How to use Daily Notes with a Capture Note

Daily notes with Capture note

Also crossposted on my blog:


  • process incoming information (thoughts, ideas, recommendations)
  • write down tasks for the day and hold yourself accountable to them
  • keep track of content you consume and serve as springboard for notes taken on podcasts, articles, etc


The 000 Capture [1] note is at the heart of my day to day note-taking in Obsidian.

It’s the universal list of all tasks and todos, collects reading / podcast / Netflix recommendations and serves as a shopping list.

In it I plan out my day and develop thoughts into notes.

I use it to keep track of all the things I’m doing through out the day (writing emails, planning things, writing or documenting code, talking to people etc.).

Markdown allows you to create checkbox lists with nested items so finished tasks can simply be crossed out.

For meetings, I create a note with discussion topics or minutes directly from the capture note.

I create a note for each article I read during the day with some basic metadata with author information, date of publishing and reading, link and tags. This allows organizing my collection of notes via tags and MOCs (maps of concepts).

Using one of the various Markdown editors for iOS, I can add thoughts, tasks, and recommendations to my capture note on mobile too[2]

At the end of the day, I copy all completed tasks, readings and meeting notes of the day into the corresponding daily note.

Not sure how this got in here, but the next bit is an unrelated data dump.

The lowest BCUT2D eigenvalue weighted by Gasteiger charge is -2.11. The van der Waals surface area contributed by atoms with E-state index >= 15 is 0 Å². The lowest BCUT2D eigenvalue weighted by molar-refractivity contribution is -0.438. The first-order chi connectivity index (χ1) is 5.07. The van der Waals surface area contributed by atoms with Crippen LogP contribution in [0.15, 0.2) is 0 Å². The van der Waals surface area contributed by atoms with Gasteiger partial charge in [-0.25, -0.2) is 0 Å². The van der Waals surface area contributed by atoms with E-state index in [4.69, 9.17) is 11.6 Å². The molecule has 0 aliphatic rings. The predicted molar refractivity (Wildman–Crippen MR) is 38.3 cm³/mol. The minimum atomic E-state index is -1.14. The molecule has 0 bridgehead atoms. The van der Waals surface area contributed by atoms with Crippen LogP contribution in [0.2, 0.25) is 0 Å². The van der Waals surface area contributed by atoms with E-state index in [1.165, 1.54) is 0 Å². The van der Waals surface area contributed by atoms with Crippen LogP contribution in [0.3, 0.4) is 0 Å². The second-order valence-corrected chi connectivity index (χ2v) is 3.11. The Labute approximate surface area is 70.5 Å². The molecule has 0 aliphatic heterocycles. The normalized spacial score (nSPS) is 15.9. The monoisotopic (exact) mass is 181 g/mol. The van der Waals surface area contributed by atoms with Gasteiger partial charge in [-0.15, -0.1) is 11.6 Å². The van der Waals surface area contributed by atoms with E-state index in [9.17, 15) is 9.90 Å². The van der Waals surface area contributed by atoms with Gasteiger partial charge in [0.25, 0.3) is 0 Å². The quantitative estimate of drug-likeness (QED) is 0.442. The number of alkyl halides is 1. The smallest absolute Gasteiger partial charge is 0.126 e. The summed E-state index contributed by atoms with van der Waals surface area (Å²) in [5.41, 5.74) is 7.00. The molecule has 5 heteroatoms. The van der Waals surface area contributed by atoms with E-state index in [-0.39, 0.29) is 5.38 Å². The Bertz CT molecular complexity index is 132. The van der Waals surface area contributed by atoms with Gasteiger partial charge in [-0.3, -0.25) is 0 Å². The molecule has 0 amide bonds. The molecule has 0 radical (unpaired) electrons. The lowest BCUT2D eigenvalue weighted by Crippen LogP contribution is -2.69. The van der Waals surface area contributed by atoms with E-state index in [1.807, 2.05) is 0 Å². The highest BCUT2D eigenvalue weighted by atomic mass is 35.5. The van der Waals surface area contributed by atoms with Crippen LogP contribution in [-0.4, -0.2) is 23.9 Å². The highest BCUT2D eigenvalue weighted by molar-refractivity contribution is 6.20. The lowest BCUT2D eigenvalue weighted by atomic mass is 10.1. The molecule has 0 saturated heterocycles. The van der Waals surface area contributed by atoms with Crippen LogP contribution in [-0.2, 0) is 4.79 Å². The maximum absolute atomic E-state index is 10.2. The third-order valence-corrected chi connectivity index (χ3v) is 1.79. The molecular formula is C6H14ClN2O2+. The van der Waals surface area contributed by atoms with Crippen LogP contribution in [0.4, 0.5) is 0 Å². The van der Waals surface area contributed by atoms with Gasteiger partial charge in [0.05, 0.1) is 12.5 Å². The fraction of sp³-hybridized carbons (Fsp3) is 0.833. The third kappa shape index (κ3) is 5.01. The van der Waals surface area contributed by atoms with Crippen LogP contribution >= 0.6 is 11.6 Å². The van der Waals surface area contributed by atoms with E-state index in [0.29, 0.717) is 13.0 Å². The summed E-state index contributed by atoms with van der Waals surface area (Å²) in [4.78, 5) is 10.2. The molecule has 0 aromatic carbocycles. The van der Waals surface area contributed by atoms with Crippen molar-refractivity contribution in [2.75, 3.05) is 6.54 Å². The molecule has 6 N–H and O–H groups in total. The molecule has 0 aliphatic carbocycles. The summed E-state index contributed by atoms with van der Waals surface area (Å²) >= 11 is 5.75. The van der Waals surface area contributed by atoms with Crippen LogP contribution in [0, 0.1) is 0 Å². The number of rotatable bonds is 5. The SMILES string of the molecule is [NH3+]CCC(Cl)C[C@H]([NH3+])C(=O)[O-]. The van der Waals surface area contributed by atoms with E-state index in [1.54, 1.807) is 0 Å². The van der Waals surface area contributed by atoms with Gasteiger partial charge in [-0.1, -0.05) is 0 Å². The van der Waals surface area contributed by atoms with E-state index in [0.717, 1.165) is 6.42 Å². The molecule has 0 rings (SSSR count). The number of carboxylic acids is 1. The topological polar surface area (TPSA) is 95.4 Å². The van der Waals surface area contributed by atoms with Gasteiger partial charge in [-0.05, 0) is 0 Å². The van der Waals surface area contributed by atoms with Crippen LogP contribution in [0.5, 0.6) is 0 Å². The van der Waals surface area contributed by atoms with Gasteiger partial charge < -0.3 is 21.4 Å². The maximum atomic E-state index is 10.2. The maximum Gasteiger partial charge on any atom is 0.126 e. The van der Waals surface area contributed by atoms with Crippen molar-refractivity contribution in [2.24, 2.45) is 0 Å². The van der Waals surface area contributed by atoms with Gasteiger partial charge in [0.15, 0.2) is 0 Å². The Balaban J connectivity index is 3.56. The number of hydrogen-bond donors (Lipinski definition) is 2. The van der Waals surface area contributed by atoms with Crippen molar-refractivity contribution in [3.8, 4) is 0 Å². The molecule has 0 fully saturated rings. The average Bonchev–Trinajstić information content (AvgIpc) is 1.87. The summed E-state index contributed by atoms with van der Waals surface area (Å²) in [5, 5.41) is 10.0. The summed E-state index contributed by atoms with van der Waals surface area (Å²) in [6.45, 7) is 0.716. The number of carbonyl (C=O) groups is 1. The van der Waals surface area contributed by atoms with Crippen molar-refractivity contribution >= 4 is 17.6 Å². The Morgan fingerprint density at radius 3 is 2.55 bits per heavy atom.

Over time, the daily notes thus become a repository that keeps track of tasks, projects and content consumed.

Unfinished tasks stay in the capture note. There, after doing my daily planning and prioritization on the next day I either pick them up or discard them.

On the top of my daily notes you can see a section with links to yesterday’s and tomorrow’s note. This allows me to quickly navigate between daily notes to revisit them or to move tasks from one day to the next.

The Markdown for this header template can just be copied from one daily note to another and adjusted for each day or you can use a script to paste it with a shortcut of your choice (here with Autohokey) [3]

<< Yesterday `[[link to yesterday's daily note]]` | `[[link to tomorrows's daily note]]` Tomorrow >>

`[[link to capture note]]`


your notes

[1]: the 000 in the file name ensures that the note is always on top in the file explorer pane

[2]: this requires using iCloud as directory for the Obsidian Vault

[3]: Autohotkey code

; Syntax
; ^ = CTRL
; ! = ALT
; + = SHIFT
; # = WIN
; :: = run when pressed keys together

	yesterday := a_now
	yesterday += -1, days

	tomorrow := a_now
	tomorrow += 1, days

	FormatTime, tomorrow, %tomorrow%, yyyy-MM-dd
	FormatTime, yesterday, %yesterday%, yyyy-MM-dd

	SendInput, << Yesterday **[[Daily notes/%yesterday% | %yesterday%]]**{space}|{space}**[[Daily notes/%tomorrow% | %tomorrow%]]** Tomorrow >> 
	Send, {Enter}
	Send, {Enter}
	SendInput, **[[000 Capture]]**
	Send, {Enter}
	Send, {Enter}---
	Send, {Enter}


This is an impressive set up thank you for sharing it.
I’d love to know if you do 100% of task managment in obsidian / .md

Personally Notion databases work great for me, but of course owning your files in obsidian is a huge advantage.

Integrating tasks in obsidian makes the whole system so much more powerful.

I’ll give this a try and put my own spin on it, thanks for sharing it

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Task management 100% in Obsidian, yes!